Quote of the week…

“We’ve witnessed, in little over a generation, the swiftest advance of freedom in the 2,500-year story of democracy. Historians in the future will offer their own explanations for why this happened. Yet we already know some of the reasons they will cite. It is no accident that the rise of so many democracies took place in a time when the world’s most influential nation was itself a democracy.” –President George W. Bush

On cross-examination…

“The last thing we need is an international tribunal to try Saddam Hussein. Do we really want the Libyans or the Cubans playing international politics with this? Do we want some French judge to sentence Saddam to so many hours of community service? For that matter, do we even want American laws applied in a country with such wholly different traditions? Certainly we do not need some lawyer like Johnnie Cochran to obfuscate the issues or – heaven help us – a 5-4 decision by our Supreme Court, after years of innumerable appeals.” –Thomas Sowell

Open query…

“What’s more, the nature of his capture – with Saddam giving himself up quietly after having basically buried himself alive – could not have been better suited to the goal of quashing the terrorist attacks on American forces. His own ‘resistance’ came to an end in such a cowardly fashion that over the next few weeks it might call into question the value of continued resistance in the name of the Ba'ath Party he ran. After all, if Saddam wouldn’t fight for his own cause, by what logic should anybody else blow himself up in his shameful name?” –John Podhoretz

In other news…

The capture of Saddam Hussein has revealed, among other things, a Leftist political establishment that is at best terribly naïve, and at worst intellectually and morally bankrupt. Following the announcement of Hussein’s capture, a chorus of Democrat presidential contenders erupted in a singular cry of, in the words of frontrunner Howard Dean, “bring the UN” back to Iraq. Non-frontrunner John “F” Kerry (the French-looking Senator from Massachusetts) added, “This is a great opportunity for this president to get it right for the long term. And I hope he will be magnanimous, reach out to the UN, to allies who’ve stood away from us.”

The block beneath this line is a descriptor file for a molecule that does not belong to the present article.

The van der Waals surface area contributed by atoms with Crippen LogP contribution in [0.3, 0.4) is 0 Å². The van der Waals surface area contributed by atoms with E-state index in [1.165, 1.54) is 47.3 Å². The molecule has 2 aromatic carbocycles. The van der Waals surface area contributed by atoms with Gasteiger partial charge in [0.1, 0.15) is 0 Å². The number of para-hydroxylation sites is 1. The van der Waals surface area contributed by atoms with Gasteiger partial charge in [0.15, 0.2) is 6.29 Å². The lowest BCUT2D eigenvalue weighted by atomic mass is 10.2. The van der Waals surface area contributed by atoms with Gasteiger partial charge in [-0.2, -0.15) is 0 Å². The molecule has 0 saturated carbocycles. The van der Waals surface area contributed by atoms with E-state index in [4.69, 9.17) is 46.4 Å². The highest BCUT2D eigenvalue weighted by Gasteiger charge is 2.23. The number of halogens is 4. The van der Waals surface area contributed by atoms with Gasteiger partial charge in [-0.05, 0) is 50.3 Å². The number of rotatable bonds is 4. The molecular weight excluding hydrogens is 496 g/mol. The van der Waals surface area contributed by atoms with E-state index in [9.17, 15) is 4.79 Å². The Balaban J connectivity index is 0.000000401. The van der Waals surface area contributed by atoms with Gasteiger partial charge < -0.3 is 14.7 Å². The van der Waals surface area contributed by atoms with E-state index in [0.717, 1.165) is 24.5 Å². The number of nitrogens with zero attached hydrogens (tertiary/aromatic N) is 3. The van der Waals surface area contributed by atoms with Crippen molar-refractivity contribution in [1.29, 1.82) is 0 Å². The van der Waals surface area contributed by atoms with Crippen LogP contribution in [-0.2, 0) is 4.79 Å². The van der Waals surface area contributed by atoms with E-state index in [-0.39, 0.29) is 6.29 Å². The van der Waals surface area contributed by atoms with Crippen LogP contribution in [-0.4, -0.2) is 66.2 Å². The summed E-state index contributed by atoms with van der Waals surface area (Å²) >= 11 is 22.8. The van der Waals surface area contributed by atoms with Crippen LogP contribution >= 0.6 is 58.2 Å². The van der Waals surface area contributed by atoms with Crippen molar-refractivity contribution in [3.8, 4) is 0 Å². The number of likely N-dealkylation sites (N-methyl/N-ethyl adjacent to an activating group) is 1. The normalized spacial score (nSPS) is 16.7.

Let’s examine the logic of this argument (which, by the way, is the same thing the Demo herd has been saying all along). First, Saddam Hussein is captured. Second, on the heels of Saddam’s most timely demise, former Secretary of State James Baker, dispatched as President Bush’s special envoy for Iraq’s foreign-debt relief, reaches an agreement with Iraq war opponents France and Germany (to whom Iraq owes billions of dollars) to reduce and otherwise restructure Iraq’s debt. Iraq’s foreign debt totals $120 billion – about three times what’s needed to trigger a stateside recall election – including some $3 billion owed to France, $2.4 billion to Germany and $2.2 billion to the U.S. The White House reportedly hopes to see two-thirds of the country’s foreign debt erased. (France and Germany, aghast at the prospect of being sidelined in the multi-billion dollar bidding for Iraq’s reconstruction, had ample motivation, of course.)

So, in one week, two of the major dilemmas in the aftermath of the war – the search for Saddam and Iraqi debt relief – stand resolved. In the minds of the candidates for the Democrats’ 2004 presidential ticket (Joe Lieberman withstanding), this somehow amounts to a failure of President Bush’s Iraq strategy and suggests the need for UN intervention and control. In turn, this renewed bleating for a “UN presence” comes when UN Secretary General Kofi Annan, having been berated by Iraq’s interim foreign minister for the body’s abandonment of Iraq, stated in no uncertain terms that the UN had no plan to return in a substantial capacity any time soon.

If these events amount to a failure of the Bush administration’s Iraq policy, we at The Federalist can’t wait to see what success looks like. Such thinking (if it can rightfully be called thinking) on the part of the Democrat presidential field unmasks the sorry state of that party today. What everyone knows, but The Braying Herd of Jackasses can’t see, is that Karl Rove himself couldn’t have orchestrated their demise as effectively as they themselves have done. Instead of celebrating this spectacular Saddamite gift from Santa von Clausewitz (or Maj. Gen. Ray Odierno, as some call him), the Demos are bent on showing their fellow Americans what it means to be a grinch.